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Customer Review

42 of 43 people found the following review helpful
5.0 out of 5 stars A book to devour, 28 Aug. 2013
This review is from: The House We Grew Up In (Paperback)
From the outside, the Bird family looked like they had it all. Happy mum, happy dad and four children living a perfect childhood altogether in their family home with its rambling gardens. Lorelei has always loved Easter in particular, and everything that comes with it, but one year, that idyllic reality is cruelly shattered forever when a tragedy befalls the Bird family. It breaks up their family piece by piece, and soon most of the Bird family live away from each other, without contact and that's how they like it. Only Lorelei remains in the Bird home, but soon all the Bird children are to return home, but it's not quite the home they left behind all those years ago...

The blurb of this book really doesn't give away a lot about the story or the characters, and I think that is part of the charm when you're reading - you really don't know what is going to happen and why it's happening so I'm going to continue that air of mystery in my review. The Bird family are all interesting people, and you can see why their childhood shapes them to be the adults that they turn out to be, especially the eldest daughter Meg who seems most affected by what her mother does. Lorelei is someone I did struggle to warm to, she seems quite an eccentric person and as things about her are revealed, I was less and less sure about her, and how she could rationalise to herself what she was doing, not only to herself but her family as well. Her relationships with everyone are affected by what she does, although of course it isn't her fault, but it is sad to see a family fall apart over such things.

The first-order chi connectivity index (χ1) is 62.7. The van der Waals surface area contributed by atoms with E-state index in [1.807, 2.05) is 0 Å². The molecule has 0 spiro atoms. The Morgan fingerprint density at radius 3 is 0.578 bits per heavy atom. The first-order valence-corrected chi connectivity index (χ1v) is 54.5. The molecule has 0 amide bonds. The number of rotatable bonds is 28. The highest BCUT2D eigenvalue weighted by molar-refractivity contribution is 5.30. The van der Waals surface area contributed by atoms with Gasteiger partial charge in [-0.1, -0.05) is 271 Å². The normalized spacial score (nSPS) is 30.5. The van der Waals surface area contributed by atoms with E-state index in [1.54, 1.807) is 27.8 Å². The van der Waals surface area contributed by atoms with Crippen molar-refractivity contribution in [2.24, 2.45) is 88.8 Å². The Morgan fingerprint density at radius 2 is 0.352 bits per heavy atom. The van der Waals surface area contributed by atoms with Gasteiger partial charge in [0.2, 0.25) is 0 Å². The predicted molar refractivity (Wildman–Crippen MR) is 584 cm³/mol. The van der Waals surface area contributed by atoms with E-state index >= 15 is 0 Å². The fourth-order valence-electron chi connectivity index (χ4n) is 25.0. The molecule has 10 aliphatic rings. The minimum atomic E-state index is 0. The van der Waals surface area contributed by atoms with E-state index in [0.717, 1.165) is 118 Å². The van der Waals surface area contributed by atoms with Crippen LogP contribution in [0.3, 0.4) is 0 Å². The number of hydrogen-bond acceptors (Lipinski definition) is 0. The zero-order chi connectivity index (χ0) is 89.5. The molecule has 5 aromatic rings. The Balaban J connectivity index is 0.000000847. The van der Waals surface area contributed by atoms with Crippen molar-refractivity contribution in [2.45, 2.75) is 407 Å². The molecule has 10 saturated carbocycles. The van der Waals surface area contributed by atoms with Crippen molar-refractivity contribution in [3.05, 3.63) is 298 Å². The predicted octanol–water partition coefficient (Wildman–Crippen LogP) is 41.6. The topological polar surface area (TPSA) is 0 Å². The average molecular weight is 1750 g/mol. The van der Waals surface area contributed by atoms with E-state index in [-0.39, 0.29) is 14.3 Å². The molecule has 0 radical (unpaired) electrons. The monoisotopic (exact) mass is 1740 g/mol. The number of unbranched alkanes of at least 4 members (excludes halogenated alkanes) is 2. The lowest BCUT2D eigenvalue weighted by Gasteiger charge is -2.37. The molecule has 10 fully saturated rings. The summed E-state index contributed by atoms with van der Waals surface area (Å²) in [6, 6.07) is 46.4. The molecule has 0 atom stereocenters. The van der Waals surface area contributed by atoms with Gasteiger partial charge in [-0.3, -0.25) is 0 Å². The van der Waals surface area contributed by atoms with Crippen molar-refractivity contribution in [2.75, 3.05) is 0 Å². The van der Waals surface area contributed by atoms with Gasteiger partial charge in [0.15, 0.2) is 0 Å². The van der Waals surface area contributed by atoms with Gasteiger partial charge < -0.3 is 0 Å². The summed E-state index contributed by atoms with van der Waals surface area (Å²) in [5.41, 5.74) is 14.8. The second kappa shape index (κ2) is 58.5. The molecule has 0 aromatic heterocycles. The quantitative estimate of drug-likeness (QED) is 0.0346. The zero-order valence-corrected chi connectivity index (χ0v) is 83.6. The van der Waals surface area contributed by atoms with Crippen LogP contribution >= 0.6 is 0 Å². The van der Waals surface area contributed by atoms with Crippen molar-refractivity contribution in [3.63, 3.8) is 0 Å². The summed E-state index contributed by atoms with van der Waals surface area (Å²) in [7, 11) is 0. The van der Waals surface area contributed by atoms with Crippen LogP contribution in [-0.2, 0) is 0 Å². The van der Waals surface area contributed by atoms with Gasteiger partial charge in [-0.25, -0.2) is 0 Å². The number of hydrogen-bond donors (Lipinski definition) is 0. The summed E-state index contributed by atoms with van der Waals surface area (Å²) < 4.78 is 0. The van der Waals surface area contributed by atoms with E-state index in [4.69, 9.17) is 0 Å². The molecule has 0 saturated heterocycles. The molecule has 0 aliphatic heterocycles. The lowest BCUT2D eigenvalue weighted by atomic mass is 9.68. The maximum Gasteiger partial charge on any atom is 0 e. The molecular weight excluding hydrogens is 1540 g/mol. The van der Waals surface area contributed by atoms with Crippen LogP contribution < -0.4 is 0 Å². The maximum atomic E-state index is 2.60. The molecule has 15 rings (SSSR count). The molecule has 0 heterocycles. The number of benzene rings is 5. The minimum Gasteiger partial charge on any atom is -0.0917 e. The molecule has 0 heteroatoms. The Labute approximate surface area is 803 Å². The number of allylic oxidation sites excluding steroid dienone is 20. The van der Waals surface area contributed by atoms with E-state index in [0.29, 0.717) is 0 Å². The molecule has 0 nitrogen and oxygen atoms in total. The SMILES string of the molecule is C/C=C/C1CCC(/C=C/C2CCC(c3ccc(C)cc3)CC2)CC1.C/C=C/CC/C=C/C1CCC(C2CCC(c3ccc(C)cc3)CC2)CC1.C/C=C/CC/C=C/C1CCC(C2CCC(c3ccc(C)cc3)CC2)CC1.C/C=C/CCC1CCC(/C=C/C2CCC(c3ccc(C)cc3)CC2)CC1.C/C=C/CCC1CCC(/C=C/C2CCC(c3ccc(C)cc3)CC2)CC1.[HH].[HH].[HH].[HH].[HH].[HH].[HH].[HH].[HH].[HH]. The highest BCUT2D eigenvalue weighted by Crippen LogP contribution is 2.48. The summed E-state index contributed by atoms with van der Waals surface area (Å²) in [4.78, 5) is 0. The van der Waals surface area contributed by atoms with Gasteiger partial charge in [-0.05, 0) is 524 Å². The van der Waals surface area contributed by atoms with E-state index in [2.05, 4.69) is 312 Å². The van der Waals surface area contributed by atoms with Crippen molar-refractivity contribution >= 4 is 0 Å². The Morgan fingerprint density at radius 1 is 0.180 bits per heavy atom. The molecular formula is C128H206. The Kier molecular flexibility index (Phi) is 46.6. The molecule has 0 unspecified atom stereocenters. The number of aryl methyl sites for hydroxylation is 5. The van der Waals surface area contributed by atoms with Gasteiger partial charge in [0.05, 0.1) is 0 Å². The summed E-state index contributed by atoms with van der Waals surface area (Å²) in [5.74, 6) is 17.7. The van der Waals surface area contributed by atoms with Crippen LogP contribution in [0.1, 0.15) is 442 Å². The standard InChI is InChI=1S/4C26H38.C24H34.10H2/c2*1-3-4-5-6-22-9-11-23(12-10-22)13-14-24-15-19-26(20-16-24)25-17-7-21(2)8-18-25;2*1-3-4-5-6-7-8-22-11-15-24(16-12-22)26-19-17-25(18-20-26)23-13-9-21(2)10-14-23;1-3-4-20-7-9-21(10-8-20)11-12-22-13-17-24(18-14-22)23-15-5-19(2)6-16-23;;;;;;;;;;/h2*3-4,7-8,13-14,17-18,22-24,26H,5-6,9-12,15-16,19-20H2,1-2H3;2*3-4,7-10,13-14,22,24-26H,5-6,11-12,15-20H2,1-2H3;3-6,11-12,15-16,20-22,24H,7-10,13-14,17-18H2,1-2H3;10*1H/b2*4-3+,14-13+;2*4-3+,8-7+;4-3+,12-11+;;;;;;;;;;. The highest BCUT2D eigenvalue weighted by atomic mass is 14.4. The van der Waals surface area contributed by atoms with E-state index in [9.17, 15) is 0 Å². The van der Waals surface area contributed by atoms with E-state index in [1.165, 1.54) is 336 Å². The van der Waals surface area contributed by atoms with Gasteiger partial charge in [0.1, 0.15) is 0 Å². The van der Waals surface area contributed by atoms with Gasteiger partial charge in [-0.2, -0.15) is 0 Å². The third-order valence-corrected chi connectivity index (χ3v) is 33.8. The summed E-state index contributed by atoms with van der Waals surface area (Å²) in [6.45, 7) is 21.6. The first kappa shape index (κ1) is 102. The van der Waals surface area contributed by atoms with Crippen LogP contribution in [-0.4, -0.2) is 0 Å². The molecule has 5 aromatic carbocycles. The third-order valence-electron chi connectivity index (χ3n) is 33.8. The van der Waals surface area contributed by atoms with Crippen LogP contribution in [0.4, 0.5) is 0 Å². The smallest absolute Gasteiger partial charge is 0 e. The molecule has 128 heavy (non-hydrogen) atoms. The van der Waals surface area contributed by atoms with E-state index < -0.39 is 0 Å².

The book takes place of a time period of around 30 years, flicking between the present day and what the Bird children are currently up to, and this is interspersed with visits to their past, to their childhood and the tragic event that took place one Easter. This event is quite shocking, but Jewell deals with it in such a raw and realistic way, you almost feel the grief along with these characters. It is Lorelei's reaction that sets her apart from the rest, and really sets the tone for the rest of the novel where she is concerned. I did cringe slightly as I read the scenes in the past, where Lorelei was perhaps embarrassing as a mother, and you can understand why her children found it difficult to want to be with her, I really found myself sympathising with Meg who hasn't had an easy life, yet I found Beth and Rory to be less sympathetic, and I really wanted to give them a good talking to!

The vivid descriptions of the Bird house, both in the present day and the past, are fantastically written by Jewell, and you can very easily view it in your minds as the children play in the garden, Lorelei cooks Easter dinner for them or in the later days when Meg returns to her home. It's sad to think what happened to the home, but Jewell writes its decay so well, you feel sad when you read about the state it has gotten into. Jewell covers a very real and serious issue within this book, and it certainly isn't a happy go lucky read. However, it is an emotional read that is very realistic in its portrayal of a family falling apart, and Lorelei's condition as well, and while at times I found it to be quite hard to read, I was utterly glued to it and couldn't stop reading, it was riveting. Jewell has written a superb book here that I heartily recommend, I loved it, and I think it's one of those books that will stay with you long after turning the final page. Brilliant.
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